17. oldcrowcv63

    oldcrowcv63 Well-Known Member

    Joined:
    Jan 12, 2012
    Messages:
    1,923
    Likes Received:
    96
    Trophy Points:
    48
    Occupation:
    Tired and Retired
    Location:
    Northeast North Carolina
    #17 oldcrowcv63, Feb 27, 2012
    Last edited: Feb 27, 2012
    Over the last few years, I worked with a bunch of scientists from the USA, British Antarctic Survey, Australia, Germany, China and Japan to map the subglacial Gamburtsev moutains under the two miles of ice comprising the east Anatarctic Ice Sheet. The mapping was done by a couple of radar equipped DeHavilland DHC-6 Twin Otters. Most of the project involved logistics preparation to allow the planes to stage from field sites deep in the interior flying a large network of tightly meshed grid flight paths to obtain a high resolution map of what lies beneath the ice: an entire mountain range the size and elevation of the alps that has remained completely buried for millions of years. If the russians are using DC-3s in the interior I suspect it probably eases the logistics burden of working so deep in the interior in some substantial way.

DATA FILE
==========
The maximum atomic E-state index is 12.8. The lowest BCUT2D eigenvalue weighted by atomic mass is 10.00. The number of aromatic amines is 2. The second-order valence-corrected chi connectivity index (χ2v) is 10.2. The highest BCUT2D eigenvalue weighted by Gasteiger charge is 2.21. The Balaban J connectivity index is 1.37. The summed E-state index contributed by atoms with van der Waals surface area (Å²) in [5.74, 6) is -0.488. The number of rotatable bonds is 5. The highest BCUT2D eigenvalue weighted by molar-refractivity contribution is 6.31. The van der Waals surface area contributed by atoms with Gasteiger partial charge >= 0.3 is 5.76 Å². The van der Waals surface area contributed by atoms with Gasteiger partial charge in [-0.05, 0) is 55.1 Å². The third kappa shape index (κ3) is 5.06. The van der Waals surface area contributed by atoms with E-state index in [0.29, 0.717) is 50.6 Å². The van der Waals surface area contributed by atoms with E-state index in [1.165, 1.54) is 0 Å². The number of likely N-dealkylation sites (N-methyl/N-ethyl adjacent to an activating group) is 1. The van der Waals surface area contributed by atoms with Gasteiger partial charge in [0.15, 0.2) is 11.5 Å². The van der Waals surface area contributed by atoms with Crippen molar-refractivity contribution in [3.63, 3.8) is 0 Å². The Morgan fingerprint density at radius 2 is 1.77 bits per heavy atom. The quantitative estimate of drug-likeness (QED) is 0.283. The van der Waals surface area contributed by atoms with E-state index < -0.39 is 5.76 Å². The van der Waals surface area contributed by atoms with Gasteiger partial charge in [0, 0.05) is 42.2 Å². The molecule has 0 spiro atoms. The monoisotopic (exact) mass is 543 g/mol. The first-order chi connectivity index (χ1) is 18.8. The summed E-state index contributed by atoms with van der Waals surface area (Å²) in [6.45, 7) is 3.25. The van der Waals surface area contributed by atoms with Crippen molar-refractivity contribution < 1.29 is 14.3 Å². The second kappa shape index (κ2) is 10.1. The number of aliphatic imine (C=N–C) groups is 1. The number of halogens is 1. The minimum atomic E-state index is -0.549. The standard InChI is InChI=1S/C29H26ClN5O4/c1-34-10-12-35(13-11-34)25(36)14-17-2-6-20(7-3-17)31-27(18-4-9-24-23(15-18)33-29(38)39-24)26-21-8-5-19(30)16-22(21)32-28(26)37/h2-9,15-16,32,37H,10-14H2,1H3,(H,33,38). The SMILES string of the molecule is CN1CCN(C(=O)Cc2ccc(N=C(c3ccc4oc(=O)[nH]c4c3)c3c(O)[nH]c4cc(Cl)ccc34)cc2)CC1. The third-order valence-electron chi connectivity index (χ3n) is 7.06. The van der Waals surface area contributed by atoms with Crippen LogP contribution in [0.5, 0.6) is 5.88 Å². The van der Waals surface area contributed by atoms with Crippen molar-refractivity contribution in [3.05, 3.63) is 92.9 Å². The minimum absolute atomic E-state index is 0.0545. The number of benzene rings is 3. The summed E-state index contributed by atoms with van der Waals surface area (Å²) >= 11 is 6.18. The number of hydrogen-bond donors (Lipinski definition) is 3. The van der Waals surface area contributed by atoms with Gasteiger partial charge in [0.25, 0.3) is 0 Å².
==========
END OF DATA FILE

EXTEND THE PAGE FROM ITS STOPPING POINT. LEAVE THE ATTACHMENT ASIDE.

If interested here is a link to a video describing the project:

    Antarctica's hidden world - Antarctica's Gamburtsev Province Project (AGAP) - British Antarctic Survey

    Thing about punching through the ice. It may expose organisms that have survived millions of years on a completely separate evolutionary path to modern biology. May not be a good idea who knows what organisms might be released? I see the zombie apocalypse in the world's future. :shock:
     
Loading...

Share This Page